XRX real world example

I know I have been mentioning my excitement about XRX and what it means for web development today. However, I have not gotten into any specifics as to why I think it is so powerful. Recently I solved a problem using XRX and I think its a good demonstration of the power.

I was building a little helper application and for a part of its
processing I need to store some web based data. Since it is pulling and storing data from the web XRX technologies are
a natural fit. I was working with Python since I was doing the initial design for a quick solution. I could have used a regular SQL database to store things. However, a few things bothered me about that:

  • Schema definition for something that I was actually changing a lot. I wasn’t big on firing up some sql management
    tool when what I really wanted was a web CRUD form that was flexible enough to change when my needs changed.
  • I needed to store web based data, so it was easier to store it as xml and to store it in a way that had columns of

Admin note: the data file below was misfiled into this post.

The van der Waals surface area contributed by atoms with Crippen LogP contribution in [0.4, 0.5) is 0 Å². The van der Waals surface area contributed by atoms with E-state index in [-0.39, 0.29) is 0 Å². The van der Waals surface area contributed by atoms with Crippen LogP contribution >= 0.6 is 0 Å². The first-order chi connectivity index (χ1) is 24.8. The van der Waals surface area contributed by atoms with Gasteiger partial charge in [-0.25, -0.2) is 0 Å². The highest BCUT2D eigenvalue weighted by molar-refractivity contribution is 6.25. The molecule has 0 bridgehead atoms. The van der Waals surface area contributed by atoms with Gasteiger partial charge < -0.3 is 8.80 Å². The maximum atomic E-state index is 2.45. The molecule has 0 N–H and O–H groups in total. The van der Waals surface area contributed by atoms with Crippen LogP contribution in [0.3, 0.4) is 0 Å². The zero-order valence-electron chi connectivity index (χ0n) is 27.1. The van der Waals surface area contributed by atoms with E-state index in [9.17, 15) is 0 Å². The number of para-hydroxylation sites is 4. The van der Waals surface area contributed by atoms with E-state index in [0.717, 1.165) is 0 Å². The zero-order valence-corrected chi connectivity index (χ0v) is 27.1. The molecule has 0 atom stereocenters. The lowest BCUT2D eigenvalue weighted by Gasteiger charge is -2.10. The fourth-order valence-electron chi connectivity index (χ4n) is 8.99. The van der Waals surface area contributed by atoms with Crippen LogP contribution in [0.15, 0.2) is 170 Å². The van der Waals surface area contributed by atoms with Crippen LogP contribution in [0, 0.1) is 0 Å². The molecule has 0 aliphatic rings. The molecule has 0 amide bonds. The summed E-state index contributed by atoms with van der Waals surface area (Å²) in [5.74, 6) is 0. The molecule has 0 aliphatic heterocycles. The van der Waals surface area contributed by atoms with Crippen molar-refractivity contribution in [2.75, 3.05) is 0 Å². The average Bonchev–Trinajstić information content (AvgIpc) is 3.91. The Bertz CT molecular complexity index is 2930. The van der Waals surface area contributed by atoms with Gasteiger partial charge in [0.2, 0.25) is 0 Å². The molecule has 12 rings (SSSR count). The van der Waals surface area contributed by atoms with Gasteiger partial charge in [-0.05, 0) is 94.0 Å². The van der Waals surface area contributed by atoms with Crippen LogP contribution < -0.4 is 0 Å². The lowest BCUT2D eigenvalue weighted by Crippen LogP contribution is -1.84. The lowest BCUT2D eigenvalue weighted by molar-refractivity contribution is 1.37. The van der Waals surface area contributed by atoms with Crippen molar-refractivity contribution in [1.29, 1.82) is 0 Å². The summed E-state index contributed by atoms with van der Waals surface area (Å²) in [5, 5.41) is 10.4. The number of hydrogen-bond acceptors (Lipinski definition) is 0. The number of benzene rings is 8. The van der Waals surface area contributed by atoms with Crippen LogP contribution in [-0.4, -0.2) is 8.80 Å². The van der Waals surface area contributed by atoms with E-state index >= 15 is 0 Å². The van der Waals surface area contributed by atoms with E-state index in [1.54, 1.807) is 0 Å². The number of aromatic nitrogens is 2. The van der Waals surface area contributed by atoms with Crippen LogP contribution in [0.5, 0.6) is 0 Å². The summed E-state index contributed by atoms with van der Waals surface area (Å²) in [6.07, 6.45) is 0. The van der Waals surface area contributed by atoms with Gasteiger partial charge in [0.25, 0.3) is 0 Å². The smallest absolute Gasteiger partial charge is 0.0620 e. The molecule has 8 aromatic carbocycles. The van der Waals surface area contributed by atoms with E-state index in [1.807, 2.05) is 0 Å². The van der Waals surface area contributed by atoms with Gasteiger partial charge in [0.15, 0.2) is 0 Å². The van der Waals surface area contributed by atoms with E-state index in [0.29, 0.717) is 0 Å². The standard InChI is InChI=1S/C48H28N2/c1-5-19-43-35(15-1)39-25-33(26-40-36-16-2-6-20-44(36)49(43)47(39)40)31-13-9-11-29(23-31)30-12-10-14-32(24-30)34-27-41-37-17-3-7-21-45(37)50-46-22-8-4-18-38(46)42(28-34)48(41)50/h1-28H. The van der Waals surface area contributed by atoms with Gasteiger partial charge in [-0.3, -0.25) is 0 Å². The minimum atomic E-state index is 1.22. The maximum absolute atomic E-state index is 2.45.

a typical web app (creation date, URI, etc).
  • I didn’t know where all the components were going to be and it made sense to have something that had a rest interface since I could easily access this from all sorts of connection points.
  • I had Orbeon running on my box so it made sense to use that to manage schema and my data.

Because of all these reasons I choose to create an xform model and form in Orbeon and then use the eXist rest interface
to update the model via HTTP puts in Python. Now I know that sounds like a mouthful, but, its actually much simpler than it sounds.

  • I created a form using the Orbeon Form Builder app. This is a web based app for creating xform web apps and models. You can literally create an app in 5 minutes using it. That app will have a data store automatically that has a rest interface. The power of this is that as I can change my model and web app in the same place. As I change it in the form
    builder its immediately accessible via Rest.